Local residents and officials gathered on Tuesday at Jackson Mann Community School and Council Inc. to discuss, among other large projects, the 110-acre project to rebuild the I-90 Allston Interchange.
The plans to change the current I-90 highway came as a result of the need to enhance city mobility and improve connectivity for Allston residents, according to the Massachusetts Department of Transportation’s website.
Representatives from several Allston-based organizations attended the meeting, including Allston Village Main Streets’ Executive Director Emma Walters.
“Allston is historically important and has been divided for quite some time,” Walters told The Daily Free Press before the meeting. “This is an opportunity to build additional connections and to ease traffic congestion.”
Walters said the structure of the Mass Pike must be changed to accommodate the changing neighborhood.
“Anyone trying to get off the Mass Pike takes these ridiculously lengthy streets,” Walters said. “The neighborhood is continually growing, so how do we support that?”
Mark Ciommo, the Boston City Council representative for Allston-Brighton, said the construction is relevant to everyone in the community.
“There has been enormous effort in trying to get local residents rallied and getting their voices heard,” Ciommo said during the meeting. “The construction should matter to everybody because it affects everybody.”
A task force made up of residents from the Allston-Brighton area gave a presentation during the meeting. Each representative spoke about community visions and goals they wanted to see achieved in the project.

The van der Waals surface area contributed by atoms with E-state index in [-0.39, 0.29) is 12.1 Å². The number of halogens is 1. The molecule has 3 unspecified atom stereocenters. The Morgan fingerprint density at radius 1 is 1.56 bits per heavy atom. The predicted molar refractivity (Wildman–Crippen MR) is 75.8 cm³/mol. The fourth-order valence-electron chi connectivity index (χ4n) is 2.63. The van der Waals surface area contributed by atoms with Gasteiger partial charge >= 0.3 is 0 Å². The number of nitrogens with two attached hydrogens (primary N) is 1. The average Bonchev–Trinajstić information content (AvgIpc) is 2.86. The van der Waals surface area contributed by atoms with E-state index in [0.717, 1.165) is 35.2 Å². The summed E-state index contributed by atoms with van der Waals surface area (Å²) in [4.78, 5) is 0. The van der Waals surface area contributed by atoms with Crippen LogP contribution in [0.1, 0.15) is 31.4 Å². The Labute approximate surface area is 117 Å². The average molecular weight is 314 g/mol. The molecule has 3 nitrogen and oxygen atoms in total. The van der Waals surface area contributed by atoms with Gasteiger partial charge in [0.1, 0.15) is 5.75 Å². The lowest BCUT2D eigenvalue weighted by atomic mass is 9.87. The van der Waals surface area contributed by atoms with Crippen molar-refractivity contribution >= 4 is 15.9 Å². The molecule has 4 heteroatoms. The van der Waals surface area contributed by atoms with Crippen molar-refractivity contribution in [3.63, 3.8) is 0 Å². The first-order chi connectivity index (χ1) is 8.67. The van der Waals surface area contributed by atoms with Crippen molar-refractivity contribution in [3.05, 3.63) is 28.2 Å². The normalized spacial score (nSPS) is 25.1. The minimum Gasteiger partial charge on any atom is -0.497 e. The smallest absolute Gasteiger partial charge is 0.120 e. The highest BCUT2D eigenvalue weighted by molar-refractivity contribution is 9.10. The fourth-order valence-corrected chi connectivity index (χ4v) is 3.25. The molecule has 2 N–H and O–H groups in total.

Tad Read, the senior deputy director for strategic planning at the Boston Planning and Development Agency, said during the meeting that a study to evaluate the proposed I-90 infrastructure plans was funded and suggested by MassDOT.
“The study is not really a plan, but rather a critique of the I-90 design and how it affects the neighborhoods if we are to change it,” Reed said. “We don’t want the new design to preclude a good and well-designed neighborhood.”
One of the biggest projects mentioned during the meeting is the building of a West Station commuter rail stop, which will allow for an urban interchange system and has been confirmed for construction. It will be constructed as part of a project to straighten the Mass Pike, allowing much of the land surrounding it to be redeveloped, according to Bob Sloane, the senior project manager for Walk Boston.
Sloan said in his presentation that he hopes West Station will be built before other bridge constructions because it would mean both smoother commutes for residents while other projects are under construction and a faster build.
Several citizens present at the meeting, such as Frederick Salvucci, 76, of Brighton, expressed slight concern about how the changes will be implemented.
“It is extremely important that West Station is built with two tracks going across the green junction and under the [Boston University] Bridge,” Salvucci said after the event. “The city will keep growing, which is good, but we need something to support that outgrowth of cars and people.”
Jessica Robertson, 33, of Allston, said dispersing traffic is of the utmost importance.
“If we are going to have more traffic, we should have alternatives other than driving,” Robertson said. “Instead of having a certain number of streets that are eight lanes wide, we build more and smaller streets that can help distribute traffic.”
Galen Mook, 32, of Allston, said pedestrian biking safety is a major issue.
“It is dangerous out there for biking, we have had fatalities in our area,” Mook said. “People are dying because they are being hit in conflict with traffic. We need to solve this problem and this project affords us this opportunity.”